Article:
aurelianito wrote:
> I want more granularity than what the five (0-4) $SAFE levels offer. I
> want to be able to say  "can write in file A but not in file B"

$ chmod a-w a.txt
$ chmod a+w b.txt


Regarding the method hooks, one thing that you can do to complicate things
somewhat is to do something like this (not tested):

class SomeClass
   def some_method(*a, &b)
     # ...
   end

   alias_method :__safety__, :some_method

   def self.method_added(sym)
     unless @my_add
       # Revert back to original
       if sym == :some_method
         alias_method :some_method, :__safety__
       end
     else
       @my_add = false
     end
   end
end

However, the problem is that the user may simply #undef_method your
#method_added or do something equivalent. It is a neverending cycle.
#freeze helps a bit but there is a way around it, too.

irb(main):001:0> class Foo
irb(main):002:1>   def foo
irb(main):003:2>     puts 'foo'
irb(main):004:2>   end
irb(main):005:1> end
=> nil
irb(main):006:0> Foo.freeze
=> Foo
irb(main):007:0> class Foo
irb(main):008:1>   def foo
irb(main):009:2>     puts 'foo'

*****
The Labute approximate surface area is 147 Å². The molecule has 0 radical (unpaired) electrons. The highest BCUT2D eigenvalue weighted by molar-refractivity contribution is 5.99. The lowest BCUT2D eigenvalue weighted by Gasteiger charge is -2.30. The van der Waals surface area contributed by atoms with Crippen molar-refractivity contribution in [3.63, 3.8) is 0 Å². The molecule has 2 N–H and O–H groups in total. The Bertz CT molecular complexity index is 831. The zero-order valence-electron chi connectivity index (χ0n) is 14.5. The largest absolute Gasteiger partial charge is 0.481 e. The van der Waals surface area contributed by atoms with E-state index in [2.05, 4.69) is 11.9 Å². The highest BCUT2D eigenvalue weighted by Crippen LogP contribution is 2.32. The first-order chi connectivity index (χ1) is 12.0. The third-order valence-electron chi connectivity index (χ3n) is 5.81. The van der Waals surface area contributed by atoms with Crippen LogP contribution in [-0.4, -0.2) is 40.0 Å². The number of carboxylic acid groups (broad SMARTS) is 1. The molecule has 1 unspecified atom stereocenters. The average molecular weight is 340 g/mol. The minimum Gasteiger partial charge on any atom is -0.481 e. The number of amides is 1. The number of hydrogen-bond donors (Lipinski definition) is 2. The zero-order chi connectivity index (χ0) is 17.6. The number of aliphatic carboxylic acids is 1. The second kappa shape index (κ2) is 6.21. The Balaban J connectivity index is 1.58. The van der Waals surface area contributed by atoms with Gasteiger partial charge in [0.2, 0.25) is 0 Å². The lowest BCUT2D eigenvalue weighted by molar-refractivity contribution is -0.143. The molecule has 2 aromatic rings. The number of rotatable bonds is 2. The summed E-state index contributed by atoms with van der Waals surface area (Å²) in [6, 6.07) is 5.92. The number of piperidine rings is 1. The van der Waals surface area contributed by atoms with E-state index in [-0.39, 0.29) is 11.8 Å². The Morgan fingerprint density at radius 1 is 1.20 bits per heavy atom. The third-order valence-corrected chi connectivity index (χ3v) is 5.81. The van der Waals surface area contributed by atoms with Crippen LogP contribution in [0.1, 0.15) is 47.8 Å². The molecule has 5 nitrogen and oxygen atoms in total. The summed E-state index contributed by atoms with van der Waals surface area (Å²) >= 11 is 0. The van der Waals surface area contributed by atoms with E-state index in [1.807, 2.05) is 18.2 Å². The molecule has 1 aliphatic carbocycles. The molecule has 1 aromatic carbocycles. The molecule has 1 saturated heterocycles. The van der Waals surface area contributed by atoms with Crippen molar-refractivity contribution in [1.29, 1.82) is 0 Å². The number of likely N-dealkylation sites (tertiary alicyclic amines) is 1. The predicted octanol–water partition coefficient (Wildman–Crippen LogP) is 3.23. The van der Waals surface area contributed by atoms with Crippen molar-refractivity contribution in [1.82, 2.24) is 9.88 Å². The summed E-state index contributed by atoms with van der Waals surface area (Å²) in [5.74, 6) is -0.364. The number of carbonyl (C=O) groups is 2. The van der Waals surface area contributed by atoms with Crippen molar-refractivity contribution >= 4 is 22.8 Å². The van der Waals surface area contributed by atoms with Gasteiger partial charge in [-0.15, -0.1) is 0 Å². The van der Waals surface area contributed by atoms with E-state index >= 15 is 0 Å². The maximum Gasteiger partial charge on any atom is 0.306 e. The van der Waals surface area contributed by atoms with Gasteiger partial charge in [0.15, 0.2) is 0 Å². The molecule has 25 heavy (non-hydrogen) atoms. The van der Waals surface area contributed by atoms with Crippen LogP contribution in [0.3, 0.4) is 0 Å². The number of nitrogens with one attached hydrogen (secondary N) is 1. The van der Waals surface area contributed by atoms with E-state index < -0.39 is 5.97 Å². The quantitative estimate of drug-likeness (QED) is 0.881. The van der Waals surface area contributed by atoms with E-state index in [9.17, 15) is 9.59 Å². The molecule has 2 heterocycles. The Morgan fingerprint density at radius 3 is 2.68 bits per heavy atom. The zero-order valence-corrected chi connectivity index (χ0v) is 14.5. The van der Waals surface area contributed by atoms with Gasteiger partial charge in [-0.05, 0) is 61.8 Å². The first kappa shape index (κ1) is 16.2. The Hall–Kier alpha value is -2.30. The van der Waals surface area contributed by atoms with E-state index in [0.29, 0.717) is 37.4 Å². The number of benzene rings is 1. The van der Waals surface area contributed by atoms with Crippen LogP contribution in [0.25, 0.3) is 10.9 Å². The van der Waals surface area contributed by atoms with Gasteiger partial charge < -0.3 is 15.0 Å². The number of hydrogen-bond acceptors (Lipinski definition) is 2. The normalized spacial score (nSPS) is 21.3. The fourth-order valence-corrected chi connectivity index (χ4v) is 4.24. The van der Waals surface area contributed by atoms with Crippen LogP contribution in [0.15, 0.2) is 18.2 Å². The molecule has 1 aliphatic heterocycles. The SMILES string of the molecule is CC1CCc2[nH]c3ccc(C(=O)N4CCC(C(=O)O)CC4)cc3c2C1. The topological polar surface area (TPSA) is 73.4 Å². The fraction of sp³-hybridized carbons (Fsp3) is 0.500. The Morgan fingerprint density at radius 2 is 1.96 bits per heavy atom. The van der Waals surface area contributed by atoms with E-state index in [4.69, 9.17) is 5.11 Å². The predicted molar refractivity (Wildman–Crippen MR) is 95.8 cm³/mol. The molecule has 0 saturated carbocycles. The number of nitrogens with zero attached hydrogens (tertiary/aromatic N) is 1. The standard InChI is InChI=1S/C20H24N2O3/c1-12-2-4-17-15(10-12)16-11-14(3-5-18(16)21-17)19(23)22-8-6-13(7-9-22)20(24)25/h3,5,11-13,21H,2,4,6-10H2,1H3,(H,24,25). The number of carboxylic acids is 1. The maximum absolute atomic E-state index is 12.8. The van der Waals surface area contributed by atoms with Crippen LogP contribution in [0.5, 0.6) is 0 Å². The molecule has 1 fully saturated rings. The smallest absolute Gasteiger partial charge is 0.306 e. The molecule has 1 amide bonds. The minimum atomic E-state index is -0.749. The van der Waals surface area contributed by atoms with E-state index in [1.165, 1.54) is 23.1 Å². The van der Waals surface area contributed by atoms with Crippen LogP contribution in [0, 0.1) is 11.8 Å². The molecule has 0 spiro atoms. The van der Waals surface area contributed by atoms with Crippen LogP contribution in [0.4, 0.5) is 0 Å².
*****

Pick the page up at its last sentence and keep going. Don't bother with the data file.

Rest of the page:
irb(main):010:2>   end
irb(main):011:1> end
TypeError: can't modify frozen class
         from (irb):8
irb(main):012:0> x = Foo.dup
=> #<Class:0xb7cef2d4>
irb(main):013:0> Foo = x
(irb):13: warning: already initialized constant Foo
=> Foo
irb(main):014:0> class Foo
irb(main):015:1>   def foo
irb(main):016:2>     puts 'bar'
irb(main):017:2>   end
irb(main):018:1> end
=> nil
irb(main):019:0> Foo.new.foo
bar
=> nil
irb(main):020:0>


The only thing you can do is to modify the Ruby interpreter. You will
need to hook into the method table modification code and intercept all
those calls. Then, for each call, inspect the arguments and no-op any
attempts to modify some defined methods (you should probably allow this
to be configurable).


Or, the simpler solution: A) do not run code that may be malicious and
B) use the operating system's security features such as file permissions

E